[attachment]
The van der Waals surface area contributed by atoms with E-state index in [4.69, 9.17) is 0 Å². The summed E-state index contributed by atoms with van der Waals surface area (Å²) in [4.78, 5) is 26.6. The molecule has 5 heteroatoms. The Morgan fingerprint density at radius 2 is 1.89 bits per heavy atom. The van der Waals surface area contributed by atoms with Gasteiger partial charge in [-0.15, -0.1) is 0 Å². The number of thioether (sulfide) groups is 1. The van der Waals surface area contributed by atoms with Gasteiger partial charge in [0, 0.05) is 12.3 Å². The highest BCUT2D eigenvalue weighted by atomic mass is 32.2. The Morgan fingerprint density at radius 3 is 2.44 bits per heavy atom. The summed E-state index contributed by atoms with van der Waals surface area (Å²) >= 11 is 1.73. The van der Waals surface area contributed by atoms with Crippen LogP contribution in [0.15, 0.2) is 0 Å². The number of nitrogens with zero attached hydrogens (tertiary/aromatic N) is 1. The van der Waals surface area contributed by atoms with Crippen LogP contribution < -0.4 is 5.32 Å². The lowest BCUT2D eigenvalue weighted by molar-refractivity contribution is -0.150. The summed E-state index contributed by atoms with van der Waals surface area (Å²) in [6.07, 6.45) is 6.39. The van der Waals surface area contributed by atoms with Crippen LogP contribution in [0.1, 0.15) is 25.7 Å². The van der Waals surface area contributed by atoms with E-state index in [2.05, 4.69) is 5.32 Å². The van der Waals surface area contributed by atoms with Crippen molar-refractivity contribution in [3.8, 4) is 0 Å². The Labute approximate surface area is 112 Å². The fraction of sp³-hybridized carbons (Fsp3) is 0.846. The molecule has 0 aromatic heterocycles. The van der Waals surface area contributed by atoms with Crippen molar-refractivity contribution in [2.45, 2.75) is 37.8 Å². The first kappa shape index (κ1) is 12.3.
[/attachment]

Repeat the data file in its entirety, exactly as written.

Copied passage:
The van der Waals surface area contributed by atoms with E-state index in [4.69, 9.17) is 0 Å². The summed E-state index contributed by atoms with van der Waals surface area (Å²) in [4.78, 5) is 26.6. The molecule has 5 heteroatoms. The Morgan fingerprint density at radius 2 is 1.89 bits per heavy atom. The van der Waals surface area contributed by atoms with Gasteiger partial charge in [-0.15, -0.1) is 0 Å². The number of thioether (sulfide) groups is 1. The van der Waals surface area contributed by atoms with Gasteiger partial charge in [0, 0.05) is 12.3 Å². The highest BCUT2D eigenvalue weighted by atomic mass is 32.2. The Morgan fingerprint density at radius 3 is 2.44 bits per heavy atom. The summed E-state index contributed by atoms with van der Waals surface area (Å²) >= 11 is 1.73. The van der Waals surface area contributed by atoms with Crippen LogP contribution in [0.15, 0.2) is 0 Å². The number of nitrogens with zero attached hydrogens (tertiary/aromatic N) is 1. The van der Waals surface area contributed by atoms with Crippen LogP contribution < -0.4 is 5.32 Å². The lowest BCUT2D eigenvalue weighted by molar-refractivity contribution is -0.150. The summed E-state index contributed by atoms with van der Waals surface area (Å²) in [6.07, 6.45) is 6.39. The van der Waals surface area contributed by atoms with Crippen LogP contribution in [0.1, 0.15) is 25.7 Å². The van der Waals surface area contributed by atoms with E-state index in [2.05, 4.69) is 5.32 Å². The van der Waals surface area contributed by atoms with Crippen molar-refractivity contribution in [3.8, 4) is 0 Å². The Labute approximate surface area is 112 Å². The fraction of sp³-hybridized carbons (Fsp3) is 0.846. The molecule has 0 aromatic heterocycles. The van der Waals surface area contributed by atoms with Crippen molar-refractivity contribution in [2.45, 2.75) is 37.8 Å². The first kappa shape index (κ1) is 12.3.